"They are fully equipped to be part of the organization, and they don't feel that they are a separate group or they have been taken into the organization as a special initiative," Bansal said. "That is the bottoms-up approach" to inclusion, he said.

Removing Bias, Giving a Voice

To be more inclusive, organizations need to listen to their employees more and build a culture in which each employee has a voice, experts said.

"Invite them into decision-making and involve them in multiple projects, in multiple initiatives," said Venka Reddy, global HR business partner at Infosys, an IT services firm in Hyderabad.

To drive this agenda, experts stressed the need for organizations to appoint a chief diversity and inclusion officer.

"You need to set a culture," said Pratyusha Sharma, assistant vice president of HR, talent development and transformation at Cognizant, an IT firm in the greater Hyderabad area. There's also a need to educate employees across all levels, addressing any biases they may have toward others who are not like them.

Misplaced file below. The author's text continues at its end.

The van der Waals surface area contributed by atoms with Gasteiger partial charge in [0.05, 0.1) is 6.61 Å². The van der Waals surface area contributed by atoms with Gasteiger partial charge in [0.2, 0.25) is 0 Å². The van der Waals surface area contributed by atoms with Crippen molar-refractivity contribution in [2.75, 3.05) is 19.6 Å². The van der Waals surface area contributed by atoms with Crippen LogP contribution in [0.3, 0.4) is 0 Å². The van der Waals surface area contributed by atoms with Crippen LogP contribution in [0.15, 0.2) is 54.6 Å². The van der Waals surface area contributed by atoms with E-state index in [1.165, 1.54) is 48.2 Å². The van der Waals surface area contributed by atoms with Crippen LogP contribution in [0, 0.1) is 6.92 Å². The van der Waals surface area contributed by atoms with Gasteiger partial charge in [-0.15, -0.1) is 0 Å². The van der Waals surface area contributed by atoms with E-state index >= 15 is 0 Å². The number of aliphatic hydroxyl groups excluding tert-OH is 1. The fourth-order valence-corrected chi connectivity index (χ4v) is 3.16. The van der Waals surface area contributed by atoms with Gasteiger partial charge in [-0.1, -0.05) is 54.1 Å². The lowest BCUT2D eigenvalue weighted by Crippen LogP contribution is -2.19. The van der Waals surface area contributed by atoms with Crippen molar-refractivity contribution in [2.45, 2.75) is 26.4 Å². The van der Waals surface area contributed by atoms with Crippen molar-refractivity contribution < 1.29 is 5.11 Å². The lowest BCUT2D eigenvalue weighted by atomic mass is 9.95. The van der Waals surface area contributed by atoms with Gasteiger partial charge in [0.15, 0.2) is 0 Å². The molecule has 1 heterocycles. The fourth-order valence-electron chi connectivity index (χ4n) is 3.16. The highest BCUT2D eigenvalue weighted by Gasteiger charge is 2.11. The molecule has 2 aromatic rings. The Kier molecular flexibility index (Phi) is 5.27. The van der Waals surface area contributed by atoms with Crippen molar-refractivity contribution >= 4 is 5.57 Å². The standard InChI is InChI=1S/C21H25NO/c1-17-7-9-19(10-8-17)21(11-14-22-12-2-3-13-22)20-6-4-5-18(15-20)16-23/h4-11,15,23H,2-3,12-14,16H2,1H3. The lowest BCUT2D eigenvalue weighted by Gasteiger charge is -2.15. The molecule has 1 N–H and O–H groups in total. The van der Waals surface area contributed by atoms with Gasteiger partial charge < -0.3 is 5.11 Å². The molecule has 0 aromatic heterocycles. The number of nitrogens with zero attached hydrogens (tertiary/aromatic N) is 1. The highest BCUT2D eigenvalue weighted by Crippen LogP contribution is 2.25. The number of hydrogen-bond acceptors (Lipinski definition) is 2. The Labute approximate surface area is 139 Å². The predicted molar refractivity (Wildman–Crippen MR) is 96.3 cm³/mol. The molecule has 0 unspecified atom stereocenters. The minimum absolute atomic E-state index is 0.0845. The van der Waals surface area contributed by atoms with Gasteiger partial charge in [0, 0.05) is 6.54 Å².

Organizations should get the perspectives of their employees to understand what biases they typically face in order to address them.

"You may think you understand what the challenges are, but you don't really know," Bhaduri said.

Shefali Anand is a New Delhi-based journalist and former correspondent for The Wall Street Journal. You can follow her on Twitter.


​An organization run by AI is not a futuristic concept. Such technology is already a part of many workplaces and will continue to shape the labor market and HR. Here's how employers and employees can successfully manage generative AI and other AI-powered systems.